Robosapien PC Control Setup
Here is a sample PC control scheme I made for Robosapien using MainLobby software from Cinemar. The central circular control button cluster controls movement and leaning. The identical circular control button clusters in the top corners control each arm (up, down, in, out, macros that perform all the way up, all the way down, all the way in, all the way out, and a macro that resets the arm to the lowest, furthest in position for walking). The three small buttons that run along the inside curve are macro buttons assignable to whatever I have programmed in Girder. Unlike the Robosapien, Girder places no limit on the number of steps you can put in a macro.
The purpose of this page is to outline a detailed 'how to' on setting up a skinned PC interface to control Robosapien using the USB-UIRT IR transceiver, Girder, and MainLobby.
Questions or comments, please email me.
I used the USB-UIRT as my IR transceiver. I don't think it is the cheapest option, but I had an extra laying around from an HTPC project. The creater, Jon Rhees, hand makes them, provides excellent support, and the device is pretty much custom made to work with Girder. Note that if you are just going to use it with Robosapien the base model will do, but if you also want to use it to learn IR from a lot of stereo and home theater components you need to get the version with the additional 56KHz IR sensor. After you plug in the USB-UIRT for first time, make sure to install the latest drivers from the support section of the website.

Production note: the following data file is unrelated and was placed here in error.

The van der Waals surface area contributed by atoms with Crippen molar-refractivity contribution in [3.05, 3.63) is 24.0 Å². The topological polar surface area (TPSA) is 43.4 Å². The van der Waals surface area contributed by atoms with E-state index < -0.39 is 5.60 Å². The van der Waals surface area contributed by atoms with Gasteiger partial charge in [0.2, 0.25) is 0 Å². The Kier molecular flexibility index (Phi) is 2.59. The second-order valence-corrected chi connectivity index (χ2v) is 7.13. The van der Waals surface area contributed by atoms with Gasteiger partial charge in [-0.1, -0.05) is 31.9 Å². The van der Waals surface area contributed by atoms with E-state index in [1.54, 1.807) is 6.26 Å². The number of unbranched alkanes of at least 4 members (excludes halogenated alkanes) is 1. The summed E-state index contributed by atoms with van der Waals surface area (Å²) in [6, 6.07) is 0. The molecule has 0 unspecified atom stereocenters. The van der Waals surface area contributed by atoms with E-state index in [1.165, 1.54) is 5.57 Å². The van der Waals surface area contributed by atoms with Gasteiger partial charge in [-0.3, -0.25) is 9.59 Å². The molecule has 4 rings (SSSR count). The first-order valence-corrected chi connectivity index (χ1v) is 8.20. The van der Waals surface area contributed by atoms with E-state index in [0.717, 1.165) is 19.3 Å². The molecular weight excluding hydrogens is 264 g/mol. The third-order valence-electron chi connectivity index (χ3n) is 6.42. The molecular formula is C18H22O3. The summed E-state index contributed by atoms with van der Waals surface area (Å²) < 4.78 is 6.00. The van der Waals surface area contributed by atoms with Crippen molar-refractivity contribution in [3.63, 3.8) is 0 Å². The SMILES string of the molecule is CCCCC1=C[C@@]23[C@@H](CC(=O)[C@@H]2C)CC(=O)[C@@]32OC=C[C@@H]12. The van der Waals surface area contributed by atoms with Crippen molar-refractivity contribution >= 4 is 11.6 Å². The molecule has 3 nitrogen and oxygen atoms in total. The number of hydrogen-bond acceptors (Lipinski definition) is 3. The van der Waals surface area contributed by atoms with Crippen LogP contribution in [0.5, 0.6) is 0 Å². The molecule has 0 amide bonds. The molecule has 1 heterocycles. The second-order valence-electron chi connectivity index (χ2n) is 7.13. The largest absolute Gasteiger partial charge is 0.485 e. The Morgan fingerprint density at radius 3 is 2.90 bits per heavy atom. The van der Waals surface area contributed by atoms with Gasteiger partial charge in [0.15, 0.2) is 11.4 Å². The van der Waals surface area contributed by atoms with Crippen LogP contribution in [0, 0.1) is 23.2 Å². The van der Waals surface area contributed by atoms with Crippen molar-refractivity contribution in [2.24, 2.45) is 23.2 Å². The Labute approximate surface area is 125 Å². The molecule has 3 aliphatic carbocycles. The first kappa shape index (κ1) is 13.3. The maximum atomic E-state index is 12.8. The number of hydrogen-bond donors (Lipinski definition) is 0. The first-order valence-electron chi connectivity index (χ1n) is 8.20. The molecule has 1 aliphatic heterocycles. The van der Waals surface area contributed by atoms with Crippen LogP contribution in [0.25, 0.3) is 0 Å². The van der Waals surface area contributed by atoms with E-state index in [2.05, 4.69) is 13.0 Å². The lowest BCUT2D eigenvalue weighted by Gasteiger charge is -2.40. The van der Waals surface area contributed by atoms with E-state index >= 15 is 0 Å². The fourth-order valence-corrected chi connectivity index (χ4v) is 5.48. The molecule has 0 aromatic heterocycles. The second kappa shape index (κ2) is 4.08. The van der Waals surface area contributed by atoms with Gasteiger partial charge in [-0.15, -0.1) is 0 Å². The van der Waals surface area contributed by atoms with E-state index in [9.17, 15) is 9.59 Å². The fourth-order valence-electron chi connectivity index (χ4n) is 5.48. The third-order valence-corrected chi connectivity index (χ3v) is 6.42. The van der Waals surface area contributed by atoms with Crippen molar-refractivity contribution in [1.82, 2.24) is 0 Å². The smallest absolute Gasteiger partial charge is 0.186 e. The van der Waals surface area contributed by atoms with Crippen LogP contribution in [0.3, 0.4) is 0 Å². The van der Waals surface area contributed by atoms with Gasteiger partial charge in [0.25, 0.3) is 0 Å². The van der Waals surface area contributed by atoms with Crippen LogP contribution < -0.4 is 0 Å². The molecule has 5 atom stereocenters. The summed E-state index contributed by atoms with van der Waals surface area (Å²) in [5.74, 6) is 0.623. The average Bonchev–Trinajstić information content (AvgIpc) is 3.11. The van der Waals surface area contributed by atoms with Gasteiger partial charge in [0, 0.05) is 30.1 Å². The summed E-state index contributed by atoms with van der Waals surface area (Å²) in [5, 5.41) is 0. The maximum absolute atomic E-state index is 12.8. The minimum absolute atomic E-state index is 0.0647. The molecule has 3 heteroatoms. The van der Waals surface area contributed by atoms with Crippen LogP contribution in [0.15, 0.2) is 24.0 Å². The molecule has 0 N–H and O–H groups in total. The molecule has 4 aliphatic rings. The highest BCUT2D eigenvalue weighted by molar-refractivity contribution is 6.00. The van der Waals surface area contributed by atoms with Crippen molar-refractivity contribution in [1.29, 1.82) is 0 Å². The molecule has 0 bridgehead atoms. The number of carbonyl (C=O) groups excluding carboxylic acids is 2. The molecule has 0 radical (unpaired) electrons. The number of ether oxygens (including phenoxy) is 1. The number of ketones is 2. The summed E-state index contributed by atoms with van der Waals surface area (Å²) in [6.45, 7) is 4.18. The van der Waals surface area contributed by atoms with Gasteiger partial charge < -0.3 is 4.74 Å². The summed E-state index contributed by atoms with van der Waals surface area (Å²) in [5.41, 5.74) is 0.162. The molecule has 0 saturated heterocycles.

Girder is Windows automation software that is very popular with the HTPC crowd. It can be complicated and has a steep learning curve, but in terms of depth of control and raw power it is the best thing out there by far. We are going to use it primarily to learn, organize, and store the IR commands from the Robosapien remote, and then execute them when called by pressing a button in the MainLobby interface. Another extremely useful feature of Girder is the ability to program macros (called 'multigroups' in Girder) with unlimited amounts of steps. We are really only using a fraction of the software's capabilities -- you can also use Girder to control your PC via IR remote, to send and receive serial commands, and a million other things.
MainLobby is made by a company called Cinemar and is designed to be an HTPC front end. It allows you to create a custom graphical user interface (GUI) with buttons that you can set up to launch programs, execute files, trigger events in Girder to send IR commands, and so on. It is entirely skinnable so the sky is the limit in terms of graphics, and the design is accomplished via an easy drop-and-drag interface. For this project I am using the trial version of MainLobby and I just used buttons and a background from the included libraries. It will be fun to design Robosapien-themed setups. ML Server is the MainLobby application used to interact with Girder.